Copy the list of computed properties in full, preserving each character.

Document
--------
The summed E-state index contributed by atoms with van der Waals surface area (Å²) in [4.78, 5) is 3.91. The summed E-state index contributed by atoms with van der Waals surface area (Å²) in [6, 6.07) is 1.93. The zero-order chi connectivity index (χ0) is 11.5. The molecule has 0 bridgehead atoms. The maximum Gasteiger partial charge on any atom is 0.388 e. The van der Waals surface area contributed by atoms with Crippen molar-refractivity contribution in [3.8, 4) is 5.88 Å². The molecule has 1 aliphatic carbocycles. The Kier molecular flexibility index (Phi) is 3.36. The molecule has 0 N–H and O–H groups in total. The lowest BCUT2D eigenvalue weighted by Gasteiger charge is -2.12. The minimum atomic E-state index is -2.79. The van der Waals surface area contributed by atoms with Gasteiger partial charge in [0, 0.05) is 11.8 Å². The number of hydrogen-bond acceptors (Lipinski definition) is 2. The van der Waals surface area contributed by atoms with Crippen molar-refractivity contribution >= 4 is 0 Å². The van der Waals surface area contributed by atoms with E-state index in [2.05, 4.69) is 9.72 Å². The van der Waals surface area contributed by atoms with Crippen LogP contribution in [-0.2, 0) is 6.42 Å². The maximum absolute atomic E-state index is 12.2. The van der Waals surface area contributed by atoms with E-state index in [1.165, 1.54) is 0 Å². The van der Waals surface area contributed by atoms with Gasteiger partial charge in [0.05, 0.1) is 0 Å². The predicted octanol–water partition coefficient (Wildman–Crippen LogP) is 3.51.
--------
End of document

The summed E-state index contributed by atoms with van der Waals surface area (Å²) in [4.78, 5) is 3.91. The summed E-state index contributed by atoms with van der Waals surface area (Å²) in [6, 6.07) is 1.93. The zero-order chi connectivity index (χ0) is 11.5. The molecule has 0 bridgehead atoms. The maximum Gasteiger partial charge on any atom is 0.388 e. The van der Waals surface area contributed by atoms with Crippen molar-refractivity contribution in [3.8, 4) is 5.88 Å². The molecule has 1 aliphatic carbocycles. The Kier molecular flexibility index (Phi) is 3.36. The molecule has 0 N–H and O–H groups in total. The lowest BCUT2D eigenvalue weighted by Gasteiger charge is -2.12. The minimum atomic E-state index is -2.79. The van der Waals surface area contributed by atoms with Gasteiger partial charge in [0, 0.05) is 11.8 Å². The number of hydrogen-bond acceptors (Lipinski definition) is 2. The van der Waals surface area contributed by atoms with Crippen molar-refractivity contribution >= 4 is 0 Å². The van der Waals surface area contributed by atoms with E-state index in [2.05, 4.69) is 9.72 Å². The van der Waals surface area contributed by atoms with Crippen LogP contribution in [-0.2, 0) is 6.42 Å². The maximum absolute atomic E-state index is 12.2. The van der Waals surface area contributed by atoms with E-state index in [1.165, 1.54) is 0 Å². The van der Waals surface area contributed by atoms with Gasteiger partial charge in [0.05, 0.1) is 0 Å². The predicted octanol–water partition coefficient (Wildman–Crippen LogP) is 3.51.